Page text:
Gas Guzzler Tax
If you buy a car with low gas mileage there is an extra tax you must pay.
The Energy Tax Act of 1978 established a Gas Guzzler Tax on the sale of new model year vehicles whose fuel economy fails to meet certain statutory levels. The gas guzzler tax applies only to cars (not trucks) and is collected by the IRS.
A federal “gas guzzler” tax is collected on new automobiles that have a fuel economy rating of less than 22.5 miles-per-gallon (MPG). Minivans, sports utility vehicles, and automobiles weighing more than 6,000 pounds are exempt from the tax. Because of the exemptions, very few vehicles are subject to the tax. The tax ranges from $1,000 for automobiles with MPG standards of between 21.5 and 22.5 to $7,700 for vehicles with MPG standards of less than 12.5.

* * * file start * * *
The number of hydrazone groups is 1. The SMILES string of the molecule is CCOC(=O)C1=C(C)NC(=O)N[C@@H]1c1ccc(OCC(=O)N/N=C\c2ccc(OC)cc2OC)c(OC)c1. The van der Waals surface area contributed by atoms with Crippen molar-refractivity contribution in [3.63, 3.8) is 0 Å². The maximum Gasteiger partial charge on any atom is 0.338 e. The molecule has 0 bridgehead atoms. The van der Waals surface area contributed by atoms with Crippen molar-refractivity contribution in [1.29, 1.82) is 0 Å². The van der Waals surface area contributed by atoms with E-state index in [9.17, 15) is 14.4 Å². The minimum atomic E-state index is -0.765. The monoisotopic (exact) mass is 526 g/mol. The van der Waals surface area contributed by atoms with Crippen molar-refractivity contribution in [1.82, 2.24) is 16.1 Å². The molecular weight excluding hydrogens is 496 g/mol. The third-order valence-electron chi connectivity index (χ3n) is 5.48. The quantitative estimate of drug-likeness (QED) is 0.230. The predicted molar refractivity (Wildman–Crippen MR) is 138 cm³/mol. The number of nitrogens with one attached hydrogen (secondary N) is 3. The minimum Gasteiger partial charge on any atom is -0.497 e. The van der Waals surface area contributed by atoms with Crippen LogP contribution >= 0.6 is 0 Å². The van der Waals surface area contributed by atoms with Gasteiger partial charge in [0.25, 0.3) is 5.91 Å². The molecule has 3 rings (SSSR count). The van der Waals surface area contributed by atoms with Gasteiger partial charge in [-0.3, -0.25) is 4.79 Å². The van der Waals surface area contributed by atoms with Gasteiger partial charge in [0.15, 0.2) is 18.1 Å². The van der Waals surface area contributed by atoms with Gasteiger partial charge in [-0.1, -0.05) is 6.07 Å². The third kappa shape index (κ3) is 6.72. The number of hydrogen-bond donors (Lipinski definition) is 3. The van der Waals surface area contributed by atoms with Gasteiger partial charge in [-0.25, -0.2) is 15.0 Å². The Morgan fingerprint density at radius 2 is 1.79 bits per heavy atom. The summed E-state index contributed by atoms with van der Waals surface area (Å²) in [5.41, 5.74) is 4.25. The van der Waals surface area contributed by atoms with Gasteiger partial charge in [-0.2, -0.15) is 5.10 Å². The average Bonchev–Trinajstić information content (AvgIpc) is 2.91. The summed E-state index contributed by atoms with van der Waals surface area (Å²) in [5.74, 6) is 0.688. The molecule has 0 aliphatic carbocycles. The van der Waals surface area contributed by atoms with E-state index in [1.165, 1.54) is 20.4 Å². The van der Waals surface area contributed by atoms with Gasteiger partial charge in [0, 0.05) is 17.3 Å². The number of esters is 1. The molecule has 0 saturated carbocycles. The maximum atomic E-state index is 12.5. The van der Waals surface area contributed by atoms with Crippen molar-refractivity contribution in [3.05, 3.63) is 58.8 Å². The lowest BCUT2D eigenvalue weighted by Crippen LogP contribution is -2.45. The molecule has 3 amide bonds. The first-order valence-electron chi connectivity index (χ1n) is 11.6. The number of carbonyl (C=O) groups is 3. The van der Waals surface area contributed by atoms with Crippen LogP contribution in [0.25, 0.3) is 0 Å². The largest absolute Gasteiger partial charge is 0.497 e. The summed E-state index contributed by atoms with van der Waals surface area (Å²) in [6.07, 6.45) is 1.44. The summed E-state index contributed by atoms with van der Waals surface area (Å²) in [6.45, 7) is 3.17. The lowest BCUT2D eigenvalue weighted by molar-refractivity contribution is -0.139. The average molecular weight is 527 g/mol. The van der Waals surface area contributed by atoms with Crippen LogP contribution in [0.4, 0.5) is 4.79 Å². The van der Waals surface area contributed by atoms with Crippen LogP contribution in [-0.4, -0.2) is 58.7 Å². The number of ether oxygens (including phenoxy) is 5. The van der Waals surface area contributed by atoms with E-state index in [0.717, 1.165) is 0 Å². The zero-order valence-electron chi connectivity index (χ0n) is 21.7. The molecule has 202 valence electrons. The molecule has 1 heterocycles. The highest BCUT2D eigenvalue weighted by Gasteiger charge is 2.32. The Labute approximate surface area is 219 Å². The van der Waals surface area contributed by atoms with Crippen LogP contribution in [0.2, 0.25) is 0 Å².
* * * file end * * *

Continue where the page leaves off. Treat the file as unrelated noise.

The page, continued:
The fuel economy figures used to determine the Gas Guzzler Tax are different from the fuel economy values from the EPA. The tax does not depend on you actual on-the-road mpg, which may be more or less than the EPA published value. The purpose of the Gas Guzzler Tax is to discourage the production and purchase of fuel inefficient vehicles. The amount of any applicable Gas Guzzler Tax paid by the manufacturer will be disclosed on the automobile’s fuel economy label (the window sticker on new cars).
The combined fuel economy MPG value (55% city, 45% highway) is used to determine the tax liability. The MPG value is also adjusted slightly to account for differences in test procedures since the base year.
The MPG is not adjusted for in-use short fall. The unadjusted combined MPG of a vehicle can be approximated from the city and highway values provided in the Fuel Economy Guide by the following equation:
(1/(.495/city MPG + .351/Highway MPG)) + .15
Check out the list of vehicles subject to the tax here.